When it comes to a fridge cleanout, there’s nothing like a frittata. As long as you have eggs and maybe some cheese on hand, you can turn just about any leftovers, cured meats, or surplus produce into a lovely meal. This is also handy if, like me, you sometimes forget about that mostly-unused carton of eggs in the back of the fridge until it’s a few days past the sell-by date.
On my most recent fridge raid, I found the aforementioned forgotten eggs, an onion, the greens from a bunch of kohlrabi, and a handful of blue cheese crumbles. I had a hunch that the bitter greens would go nicely with the salty-funky cheese, and the eggs needed using, so a frittata it was. I threw it together while taking a lunch break from work and ate a wedge of it out of hand while catching up on email. It was the perfect quick, nourishing desk lunch, but also something I could easily see serving guests or packing along on a picnic. I wrapped and fridged the leftover wedges and ate them for lunch the rest of the week.
The texture of the greens really made this. I could have cooked them down to a frozen-spinach consistency and squeezed them dry. But I decided to risk some extra moisture, and just barely wilted them in a skillet. It was the right call. The greens kept a lovely supple almost-crunch, and the pieces closest to the top crisped in the oven and turned kale-chip-like. The moisture from the greens made the underside of the frittata a little damp, but a quick swipe with a paper towel fixed that problem.
The one drawback of making frittata is that it often requires specific equipment. To make it the way I make it, you need a 10-inch skillet that is both oven-safe and nonstick enough for eggs. Regular nonstick would work, as would very well-seasoned cast iron (which is what I use). If you don’t have a pan that works, you can pre-cook the vegetables in any old skillet, then transfer them to a greased and parchment-lined 9-inch cake pan. Add the cheese and eggs as directed in the recipe, and keep an eye on the frittata as it bakes–it may need another minute or two to compensate for the different pan size.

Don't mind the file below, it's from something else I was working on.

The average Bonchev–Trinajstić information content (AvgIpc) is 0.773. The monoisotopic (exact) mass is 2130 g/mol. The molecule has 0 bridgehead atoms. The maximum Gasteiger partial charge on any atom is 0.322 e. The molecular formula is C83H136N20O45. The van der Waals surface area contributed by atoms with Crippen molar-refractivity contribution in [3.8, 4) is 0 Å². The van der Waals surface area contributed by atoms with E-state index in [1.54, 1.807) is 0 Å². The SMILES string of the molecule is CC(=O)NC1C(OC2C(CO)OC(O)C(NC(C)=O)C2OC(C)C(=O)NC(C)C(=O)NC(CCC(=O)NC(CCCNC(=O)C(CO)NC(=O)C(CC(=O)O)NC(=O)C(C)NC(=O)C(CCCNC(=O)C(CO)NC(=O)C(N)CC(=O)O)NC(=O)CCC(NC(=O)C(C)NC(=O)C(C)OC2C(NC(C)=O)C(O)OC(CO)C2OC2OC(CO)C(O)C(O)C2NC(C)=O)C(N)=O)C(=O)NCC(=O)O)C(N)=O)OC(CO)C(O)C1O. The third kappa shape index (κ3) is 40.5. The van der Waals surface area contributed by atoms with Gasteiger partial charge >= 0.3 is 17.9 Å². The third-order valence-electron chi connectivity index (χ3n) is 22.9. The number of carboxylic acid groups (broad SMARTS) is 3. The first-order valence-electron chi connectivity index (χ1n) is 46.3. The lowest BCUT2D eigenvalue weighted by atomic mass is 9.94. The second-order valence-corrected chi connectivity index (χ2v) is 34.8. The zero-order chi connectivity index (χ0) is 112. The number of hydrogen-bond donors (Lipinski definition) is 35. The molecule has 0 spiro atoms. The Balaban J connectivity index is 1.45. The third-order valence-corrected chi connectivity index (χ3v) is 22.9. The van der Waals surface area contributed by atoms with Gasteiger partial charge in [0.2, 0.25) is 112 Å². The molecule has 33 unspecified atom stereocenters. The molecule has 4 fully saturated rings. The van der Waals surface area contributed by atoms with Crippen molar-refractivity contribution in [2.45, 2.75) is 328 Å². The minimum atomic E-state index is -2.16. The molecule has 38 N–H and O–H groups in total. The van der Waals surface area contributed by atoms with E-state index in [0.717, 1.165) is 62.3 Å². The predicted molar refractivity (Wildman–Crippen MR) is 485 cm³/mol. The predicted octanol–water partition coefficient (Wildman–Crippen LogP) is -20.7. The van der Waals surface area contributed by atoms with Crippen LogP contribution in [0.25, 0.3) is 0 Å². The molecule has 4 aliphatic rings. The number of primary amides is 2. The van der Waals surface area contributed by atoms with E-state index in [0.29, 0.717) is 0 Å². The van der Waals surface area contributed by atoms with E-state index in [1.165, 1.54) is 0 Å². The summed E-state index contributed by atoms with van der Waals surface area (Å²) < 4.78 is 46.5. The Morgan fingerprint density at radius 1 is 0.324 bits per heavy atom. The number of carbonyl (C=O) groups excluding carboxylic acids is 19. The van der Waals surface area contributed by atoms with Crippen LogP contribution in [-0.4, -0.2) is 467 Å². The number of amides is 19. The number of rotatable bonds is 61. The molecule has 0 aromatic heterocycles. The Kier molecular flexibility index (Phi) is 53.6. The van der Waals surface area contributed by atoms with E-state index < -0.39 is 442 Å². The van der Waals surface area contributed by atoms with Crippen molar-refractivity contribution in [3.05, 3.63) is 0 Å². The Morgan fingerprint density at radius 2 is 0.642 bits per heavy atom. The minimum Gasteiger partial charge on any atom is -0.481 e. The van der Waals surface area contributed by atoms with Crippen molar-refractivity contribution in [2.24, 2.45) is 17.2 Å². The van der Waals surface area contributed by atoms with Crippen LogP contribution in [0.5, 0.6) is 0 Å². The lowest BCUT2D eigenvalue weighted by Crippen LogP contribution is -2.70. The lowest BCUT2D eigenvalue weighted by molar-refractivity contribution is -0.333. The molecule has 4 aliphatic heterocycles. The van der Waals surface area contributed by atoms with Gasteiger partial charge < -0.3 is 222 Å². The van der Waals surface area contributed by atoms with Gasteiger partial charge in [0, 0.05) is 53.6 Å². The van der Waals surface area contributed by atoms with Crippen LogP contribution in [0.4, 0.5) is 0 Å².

Kohlrabi Greens and Blue Cheese Frittata (serves 4)
Adapted from Food52
Note: You could use just about any dark, leafy greens here. In the spirit of fridge use-up, leftover beet or turnip greens would be ideal.
Greens from 1 bunch (about 1 lb) kohlrabi
2 tbsp olive oil or unsalted butter
1 medium yellow onion, diced
Salt to taste
1 large or 2 small garlic cloves, minced
8 large eggs
Freshly ground black pepper to taste
1/4 cup crumbled blue cheese
Wash and stem the greens, and dry them as thoroughly as possible. Cut the leaves into 1/2-inch ribbons–you should end up with about 4 cups of sliced greens. Set aside.
Preheat the oven to 375º F. In a 10-inch oven-safe nonstick skillet, heat olive oil over medium heat. Add onion and a pinch of salt and cook, stirring occasionally, for 6-8 minutes, or until the onion is translucent. Add the garlic and cook for another 30 seconds to a minute, or until fragrant. Add the greens, a handful at a time, and cook, stirring, for another 3-5 minutes, or until the greens are just wilted. Remove the pan from the heat and sprinkle over the blue cheese.
Beat the eggs with a large pinch of salt and a healthy amount of pepper. Pour the eggs over the greens mixture, using a spoon or spatula to even everything out as much as possible. Transfer to the oven and bake for about 10 minutes, or until the eggs are just set and the top is lightly browned.
Remove the frittata from the oven and let it cool for at least 10 minutes, then slide it out onto a paper towel-lined plate to wick away any excess moisture from the bottom. Transfer the frittata to a cutting board and cut into wedges. Serve warm or at room temperature. Leftovers will keep, wrapped tightly in foil, in the refrigerator for up to 3 days.